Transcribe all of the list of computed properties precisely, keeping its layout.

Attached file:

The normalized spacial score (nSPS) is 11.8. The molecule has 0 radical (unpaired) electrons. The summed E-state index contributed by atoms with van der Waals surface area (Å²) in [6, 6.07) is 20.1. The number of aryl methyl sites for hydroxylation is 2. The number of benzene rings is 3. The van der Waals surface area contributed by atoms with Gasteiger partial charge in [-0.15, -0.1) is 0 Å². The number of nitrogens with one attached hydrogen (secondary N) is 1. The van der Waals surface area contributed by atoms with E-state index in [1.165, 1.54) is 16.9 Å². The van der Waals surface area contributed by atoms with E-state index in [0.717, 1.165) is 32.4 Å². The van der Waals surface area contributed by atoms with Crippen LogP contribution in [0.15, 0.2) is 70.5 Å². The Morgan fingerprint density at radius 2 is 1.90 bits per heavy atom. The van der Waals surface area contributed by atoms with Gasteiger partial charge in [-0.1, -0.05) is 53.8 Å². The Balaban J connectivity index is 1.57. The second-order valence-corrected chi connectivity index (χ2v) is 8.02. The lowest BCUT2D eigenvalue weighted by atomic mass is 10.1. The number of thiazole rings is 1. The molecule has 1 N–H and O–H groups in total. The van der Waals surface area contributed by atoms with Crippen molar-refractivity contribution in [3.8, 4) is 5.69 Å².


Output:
The normalized spacial score (nSPS) is 11.8. The molecule has 0 radical (unpaired) electrons. The summed E-state index contributed by atoms with van der Waals surface area (Å²) in [6, 6.07) is 20.1. The number of aryl methyl sites for hydroxylation is 2. The number of benzene rings is 3. The van der Waals surface area contributed by atoms with Gasteiger partial charge in [-0.15, -0.1) is 0 Å². The number of nitrogens with one attached hydrogen (secondary N) is 1. The van der Waals surface area contributed by atoms with E-state index in [1.165, 1.54) is 16.9 Å². The van der Waals surface area contributed by atoms with E-state index in [0.717, 1.165) is 32.4 Å². The van der Waals surface area contributed by atoms with Crippen LogP contribution in [0.15, 0.2) is 70.5 Å². The Morgan fingerprint density at radius 2 is 1.90 bits per heavy atom. The van der Waals surface area contributed by atoms with Gasteiger partial charge in [-0.1, -0.05) is 53.8 Å². The Balaban J connectivity index is 1.57. The second-order valence-corrected chi connectivity index (χ2v) is 8.02. The lowest BCUT2D eigenvalue weighted by atomic mass is 10.1. The number of thiazole rings is 1. The molecule has 1 N–H and O–H groups in total. The van der Waals surface area contributed by atoms with Crippen molar-refractivity contribution in [3.8, 4) is 5.69 Å².